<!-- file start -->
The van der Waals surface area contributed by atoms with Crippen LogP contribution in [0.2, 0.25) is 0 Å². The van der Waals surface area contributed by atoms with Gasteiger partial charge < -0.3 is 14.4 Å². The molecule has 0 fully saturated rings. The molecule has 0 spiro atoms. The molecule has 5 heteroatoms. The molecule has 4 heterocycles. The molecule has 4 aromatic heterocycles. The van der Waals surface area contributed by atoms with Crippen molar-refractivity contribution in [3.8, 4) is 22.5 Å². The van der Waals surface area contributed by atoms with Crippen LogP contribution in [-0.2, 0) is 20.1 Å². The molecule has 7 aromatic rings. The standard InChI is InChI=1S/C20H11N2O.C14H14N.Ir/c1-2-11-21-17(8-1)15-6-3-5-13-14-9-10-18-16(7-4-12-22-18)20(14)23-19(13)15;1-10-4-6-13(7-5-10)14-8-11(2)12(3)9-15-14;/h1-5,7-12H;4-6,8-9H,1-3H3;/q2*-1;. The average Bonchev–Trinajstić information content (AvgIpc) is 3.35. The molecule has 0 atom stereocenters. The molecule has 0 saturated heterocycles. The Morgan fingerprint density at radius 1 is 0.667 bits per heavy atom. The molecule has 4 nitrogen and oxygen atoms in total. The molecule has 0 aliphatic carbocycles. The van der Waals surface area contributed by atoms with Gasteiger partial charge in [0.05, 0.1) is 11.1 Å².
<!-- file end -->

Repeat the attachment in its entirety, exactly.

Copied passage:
The van der Waals surface area contributed by atoms with Crippen LogP contribution in [0.2, 0.25) is 0 Å². The van der Waals surface area contributed by atoms with Gasteiger partial charge < -0.3 is 14.4 Å². The molecule has 0 fully saturated rings. The molecule has 0 spiro atoms. The molecule has 5 heteroatoms. The molecule has 4 heterocycles. The molecule has 4 aromatic heterocycles. The van der Waals surface area contributed by atoms with Crippen molar-refractivity contribution in [3.8, 4) is 22.5 Å². The van der Waals surface area contributed by atoms with Crippen LogP contribution in [-0.2, 0) is 20.1 Å². The molecule has 7 aromatic rings. The standard InChI is InChI=1S/C20H11N2O.C14H14N.Ir/c1-2-11-21-17(8-1)15-6-3-5-13-14-9-10-18-16(7-4-12-22-18)20(14)23-19(13)15;1-10-4-6-13(7-5-10)14-8-11(2)12(3)9-15-14;/h1-5,7-12H;4-6,8-9H,1-3H3;/q2*-1;. The average Bonchev–Trinajstić information content (AvgIpc) is 3.35. The molecule has 0 atom stereocenters. The molecule has 0 saturated heterocycles. The Morgan fingerprint density at radius 1 is 0.667 bits per heavy atom. The molecule has 4 nitrogen and oxygen atoms in total. The molecule has 0 aliphatic carbocycles. The van der Waals surface area contributed by atoms with Gasteiger partial charge in [0.05, 0.1) is 11.1 Å².